* conspire to commit an act that is intended to cause a minor to join a criminal street gang

* use intimidation to prevent or attempt to prevent a minor from leaving a gang or otherwise end the minor’s affiliation with such a group

A person who’s found guilty of a class B misdemeanor may find himself serving a jail sentence of up to six months.

It’s a class A misdemeanor for any person who is a member of or otherwise actively involved with a criminal street gang to:

* intimidate or otherwise cause a minor to commit or attempt to commit any misdemeanor criminal offense;

* commit one (or more) of certain specified crimes

* more than once, by the same minor, within a period of 180 days

If you’re found guilty of committing a class A misdemeanor, you might end up stuck in jail for up to one year.

Contact a Utah Juvenile Defense Attorney

If your child is in legal trouble, don’t wait to talk to a Utah juvenile defense attorney. Even though it’s illegal for gang members to recruit minors, they still manage to get some kids on their side.

Regardless of your child’s particular situation, get him or her the legal help they deserve. Make that important call now.

School Stabbing Leaves More Than 20 Wounded, Some Critically

Photo: Isaac Tovar

A 16-year-old boy allegedly injured more than 20 people at a school stabbing in Pennsylvania, leaving authorities with more questions than answers about the motive behind the attack.

School Stabbing Leaves Many Questions

Other students and adults who witnessed the attack stated that the young man didn’t have any unusual look on his face nor did they have a sense that this particular boy could or would commit such violence.

This particular crime seems to have caught many people off guard, since most schools now have plans in place should a shooting occur but a school stabbing isn’t the norm. There were a couple of schools in Texas, though, who have experienced stabbings within the past several months.

It’s probably nearly impossible to predict when a student or other person might commit an attack on a school. There’s little to no information about the boy in question in this incident, but it’s likely that more details will come to light as time passes and the investigation continues.

Case May be Handled in Adult Court

It is reported that prosecutors will try to have this young man treated as an adult instead of being taken care of in the juvenile court system.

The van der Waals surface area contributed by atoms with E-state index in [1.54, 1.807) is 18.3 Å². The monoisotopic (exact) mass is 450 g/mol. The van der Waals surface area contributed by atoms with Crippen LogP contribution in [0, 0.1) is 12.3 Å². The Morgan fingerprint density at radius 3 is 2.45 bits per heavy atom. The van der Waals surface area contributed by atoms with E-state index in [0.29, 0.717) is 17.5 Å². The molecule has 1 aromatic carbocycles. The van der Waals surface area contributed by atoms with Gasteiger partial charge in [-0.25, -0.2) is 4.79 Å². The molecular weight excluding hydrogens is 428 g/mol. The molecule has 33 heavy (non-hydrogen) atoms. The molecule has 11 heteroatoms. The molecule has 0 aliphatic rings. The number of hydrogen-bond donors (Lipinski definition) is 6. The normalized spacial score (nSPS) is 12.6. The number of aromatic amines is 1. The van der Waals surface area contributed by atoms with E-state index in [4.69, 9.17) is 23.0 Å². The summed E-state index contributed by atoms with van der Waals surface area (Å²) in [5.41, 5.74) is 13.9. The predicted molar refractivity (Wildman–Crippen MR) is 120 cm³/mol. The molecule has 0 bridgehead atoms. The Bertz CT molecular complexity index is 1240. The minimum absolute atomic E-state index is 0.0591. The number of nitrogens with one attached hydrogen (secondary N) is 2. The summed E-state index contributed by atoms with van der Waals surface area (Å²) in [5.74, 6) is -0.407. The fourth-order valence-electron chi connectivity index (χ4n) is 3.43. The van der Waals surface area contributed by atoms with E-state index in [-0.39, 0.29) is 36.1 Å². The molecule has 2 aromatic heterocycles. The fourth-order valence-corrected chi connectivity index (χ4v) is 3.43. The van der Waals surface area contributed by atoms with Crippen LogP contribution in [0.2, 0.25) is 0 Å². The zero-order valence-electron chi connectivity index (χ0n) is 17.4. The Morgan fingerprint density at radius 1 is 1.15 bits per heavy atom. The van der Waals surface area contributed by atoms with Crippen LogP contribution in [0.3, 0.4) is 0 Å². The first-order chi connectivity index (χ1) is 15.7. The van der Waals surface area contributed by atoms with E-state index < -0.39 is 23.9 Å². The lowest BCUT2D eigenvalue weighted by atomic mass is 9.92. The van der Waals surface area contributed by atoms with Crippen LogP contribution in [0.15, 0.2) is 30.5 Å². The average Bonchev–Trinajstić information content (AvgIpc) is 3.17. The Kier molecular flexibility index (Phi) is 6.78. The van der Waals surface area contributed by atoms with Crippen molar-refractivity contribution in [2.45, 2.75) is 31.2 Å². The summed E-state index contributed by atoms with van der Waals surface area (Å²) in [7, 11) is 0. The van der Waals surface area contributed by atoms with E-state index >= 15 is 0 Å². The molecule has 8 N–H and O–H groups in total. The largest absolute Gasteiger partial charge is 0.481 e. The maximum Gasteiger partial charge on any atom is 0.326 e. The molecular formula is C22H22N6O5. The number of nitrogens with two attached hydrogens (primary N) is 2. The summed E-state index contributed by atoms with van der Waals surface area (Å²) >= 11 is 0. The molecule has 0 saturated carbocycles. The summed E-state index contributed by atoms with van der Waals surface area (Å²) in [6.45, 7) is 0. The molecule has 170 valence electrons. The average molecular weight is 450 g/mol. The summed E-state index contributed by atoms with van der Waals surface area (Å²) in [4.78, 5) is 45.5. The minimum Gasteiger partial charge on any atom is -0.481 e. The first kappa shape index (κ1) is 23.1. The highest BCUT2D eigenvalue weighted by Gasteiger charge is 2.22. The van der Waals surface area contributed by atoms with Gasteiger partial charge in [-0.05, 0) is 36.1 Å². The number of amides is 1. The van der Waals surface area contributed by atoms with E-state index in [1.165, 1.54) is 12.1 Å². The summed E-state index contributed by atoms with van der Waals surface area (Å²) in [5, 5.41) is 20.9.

Let Us Help Your Child–and You

We are Utah juvenile defense attorneys who will work hard to protect the rights and interests of your child, should he become involved in the juvenile justice system. Minors deserve the same protection and advice that adults receive, and it’s vital that they have an attorney on their side as early as possible.

There’s a reason that kids’ cases are handled in juvenile court as opposed to adult court, and we are diligent in our efforts to keep kids where they can best be served–and that’s not with the grown-ups.

If your child is in legal trouble, help him or her by contacting us today. It may be the best choice you’ll ever make on your child’s behalf.

Utah Teen Considered Person of Interest in Southern Utah Homicide and How a Juvenile’s Case is Transferred to Adult Court

The teen is just 17-years-old, so is officially still a juvenile, although there are possible steps that prosecutors could take in attempting to have him declared an adult and requesting his case be moved to adult court if he ends up being arrested for the crime.

Steps to Take to Have Juvenile Certified as Adult in Utah

First, a prosecutor would file information alleging that a crime was committed which would have been a felony if committed by an adult. At that point, the juvenile court would conduct a preliminary hearing. At that hearing, the prosecution would have the burden of establishing that a crime was committed and that the defendant was responsible and that (with a preponderance of evidence) it would not be in the best interest of the minor or of the public for the juvenile court to handle the case.

There are several considerations that the juvenile court could base its decision on in such a matter, including:

* the seriousness of the offense and if the community would be better protected by the minor possibly serving a jail or prison sentence

* whether the alleged offense could subject the minor to enhanced penalties

* if the offense was committed in an aggressive, violent, premeditated or willful manner

* whether the offense was against person or property

* the maturity level of the minor, including considerations of his home, environment, emotional attitude and pattern of living

* the record and previous history of the minor

* the likelihood of rehabilitation of the minor by use of juvenile court-available facilities

* whether the minor used a firearm

* if the minor used possessed a firearm on or about school premises

As you can see, there are many issues that can be taken into account where there’s a request to transfer a juvenile’s case to adult court. It’s vital that a minor’s potential for being incarcerated in adult prison not be taken lightly. To that end, if you have a child who’s involved in any criminal matter, you should talk to a Utah juvenile defense attorney as soon as possible.

Help Your Child by Getting Him the Legal Help He Needs

You can’t assume that your child’s best interests will automatically be taken seriously. It’s imperative that he or she be represented by a top defense attorney who is experienced in helping kids. Make that important call today.